University of Wisconsin Digital Collections
Link to University of Wisconsin Digital Collections
Link to University of Wisconsin Digital Collections
The History Collection

Page View

Military government weekly information bulletin
Number 50 (July 1946)

Press and radio comments,   pp. 18-20 PDF (1.5 MB)


Page 19

wholly satisfactory...
"All of us agree that what this country
needs is production. Production brings jobs,
good wages, moderate prices... The fact is,
however, that production would not be
stimulated by the Taft Amendment, but
would be greatly impeded..."
The President criticized Congress for delay
in presenting a final compromise bill, and
asked for public support of the adminis-
tration program for a new price control
legislation. As outlined by him, the pro-
posed new measure would include a year's
extension of price controls, with provisions
for "decontrolling" some products as they
came into plentiful supply.
Price Control Appraised
By American Newspapers
United States newspaper comment on
President Truman's veto of the domestic
price control bill and subsequent lifting of
Office of Price Administration regulations,
divided in praise and criticism of President
Truman's action in generally the same pro-
portion in which the papers had previously
backed OPA extension - that is a clear but
not large majority in favor of the Truman
veto.
The main theme underlying the bulk of
editorials, whether favorable or unfavorable,
was that the people of the country are now
in the position - through voicing their
opinions to Congressmen, through voluntary
price control both by manufacturers and
retailers, and through a consumers' strike if
necessary - to tackle the whole inflation
problem themselves. And accompanying this
theme was the attitude that the people of
the United States can and will solve this
serious domestic problem satisfactorily, as
evidenced already by a general nationwide
voluntary control of prices to date.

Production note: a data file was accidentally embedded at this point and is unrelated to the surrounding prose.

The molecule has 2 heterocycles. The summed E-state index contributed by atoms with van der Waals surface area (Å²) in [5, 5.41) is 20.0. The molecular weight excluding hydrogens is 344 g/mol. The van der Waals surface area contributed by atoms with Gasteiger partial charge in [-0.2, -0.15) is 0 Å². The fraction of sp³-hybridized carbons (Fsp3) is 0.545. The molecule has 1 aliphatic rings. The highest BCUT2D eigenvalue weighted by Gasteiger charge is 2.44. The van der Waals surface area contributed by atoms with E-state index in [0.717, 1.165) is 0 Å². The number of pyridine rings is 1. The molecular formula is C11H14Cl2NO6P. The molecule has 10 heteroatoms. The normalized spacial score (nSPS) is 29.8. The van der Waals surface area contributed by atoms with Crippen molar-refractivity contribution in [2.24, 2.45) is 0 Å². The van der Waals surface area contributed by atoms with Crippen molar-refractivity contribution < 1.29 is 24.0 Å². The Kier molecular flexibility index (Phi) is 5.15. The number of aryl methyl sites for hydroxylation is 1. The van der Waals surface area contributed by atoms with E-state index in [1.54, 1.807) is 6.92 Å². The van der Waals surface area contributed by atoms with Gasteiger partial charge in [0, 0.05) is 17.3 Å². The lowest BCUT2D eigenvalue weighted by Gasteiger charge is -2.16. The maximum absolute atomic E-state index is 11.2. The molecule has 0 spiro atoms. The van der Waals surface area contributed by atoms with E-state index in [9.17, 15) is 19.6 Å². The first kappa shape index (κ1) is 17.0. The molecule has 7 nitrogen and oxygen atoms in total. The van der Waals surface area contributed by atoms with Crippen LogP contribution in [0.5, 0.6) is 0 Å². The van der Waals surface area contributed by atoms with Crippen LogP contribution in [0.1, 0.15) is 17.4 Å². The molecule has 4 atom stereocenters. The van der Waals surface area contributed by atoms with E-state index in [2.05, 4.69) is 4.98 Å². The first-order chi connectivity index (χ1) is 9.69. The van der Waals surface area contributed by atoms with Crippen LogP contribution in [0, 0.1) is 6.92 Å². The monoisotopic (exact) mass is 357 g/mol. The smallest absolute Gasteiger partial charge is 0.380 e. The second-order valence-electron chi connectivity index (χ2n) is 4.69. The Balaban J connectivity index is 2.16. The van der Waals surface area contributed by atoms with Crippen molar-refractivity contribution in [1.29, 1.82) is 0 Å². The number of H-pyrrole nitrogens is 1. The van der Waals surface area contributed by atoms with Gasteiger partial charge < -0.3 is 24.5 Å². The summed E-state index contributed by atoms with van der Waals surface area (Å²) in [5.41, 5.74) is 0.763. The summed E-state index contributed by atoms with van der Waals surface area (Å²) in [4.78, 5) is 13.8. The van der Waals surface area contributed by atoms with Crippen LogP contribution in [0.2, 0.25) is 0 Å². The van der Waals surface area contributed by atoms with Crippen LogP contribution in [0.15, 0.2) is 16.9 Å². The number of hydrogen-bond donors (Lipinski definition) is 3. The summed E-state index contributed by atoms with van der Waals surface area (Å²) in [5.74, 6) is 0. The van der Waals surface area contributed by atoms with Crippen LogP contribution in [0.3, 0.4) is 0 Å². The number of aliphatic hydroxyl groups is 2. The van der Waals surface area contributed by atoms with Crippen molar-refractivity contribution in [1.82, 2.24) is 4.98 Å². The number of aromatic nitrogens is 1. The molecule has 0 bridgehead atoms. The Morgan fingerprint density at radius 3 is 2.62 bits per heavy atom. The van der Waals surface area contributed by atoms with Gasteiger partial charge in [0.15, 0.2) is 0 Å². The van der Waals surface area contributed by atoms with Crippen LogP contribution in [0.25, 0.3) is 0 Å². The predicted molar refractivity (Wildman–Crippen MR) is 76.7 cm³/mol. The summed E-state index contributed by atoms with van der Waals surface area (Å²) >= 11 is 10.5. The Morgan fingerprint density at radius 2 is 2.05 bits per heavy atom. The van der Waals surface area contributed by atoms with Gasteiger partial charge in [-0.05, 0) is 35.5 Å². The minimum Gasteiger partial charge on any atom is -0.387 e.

The New York Herald Tribune pointed
out that inflation brought a consumers' strike
after World War I, and added, "Sellers'
restraint and workers' productivity would
seem to form an indispensable combination
against a repetition of the experience of
1921." An editorial in the paper states Pre-
sident Truman's action "defies explanation"
and that the President had widened the
cleavage between himself and Congress at
a time when there is still much to be done
before adjournment and when he is badly
in need of Congressional cooperation."
The New York Post hails President
Truman for his courage and writes: "Harry
Truman declared war on inflation and re-
jected those whose counsel was appeas-
ment... We hope that the people's will
may prove equal to this."
"The Christan Science Monitor declares
that until greater production applies a com-
petitive brake, only self-restraint of industry
or a buyers' strike the if that fails, can check
inflation's course."
In the opinion of the Wall Street Journal
(New York), "producers and distributors
will act wisely if they subordinate immediate
large profits to price stability, and charge
what will bring them out a little better than
even.
Aftermath of War
The war's mass slaughter, its forced
migrations, its scorched earth and famines
have left 30,000,000 children hungry in
Europe, and 11,000,000 orphans, writes
Sara Lamport of the New York Herald
Tribune.
Maurice Pate, on leave from his post as
Red Cross director of PW relief, who ac-
companied Herbert Hoover on his Famine
Emergency Committee tour of the continent,
recently analyzed the present picture, and
found that one hundred and twenty thousand
tons of proteins, milk and fats are needed to
answer immediate needs. This would supply
the children with 650-calory meals for a
month at the relatively low cost of eight
cents a meal.
In Germany, Dr. Pate found, births have
declined from 14.5 a 1,000 of population in
1938 to 4.5 in February, 1946, and four
times as many children who-had not lived
a full year died in 1945 as in 1938. Sixty
times as many children died of intestinal
19


Go up to Top of Page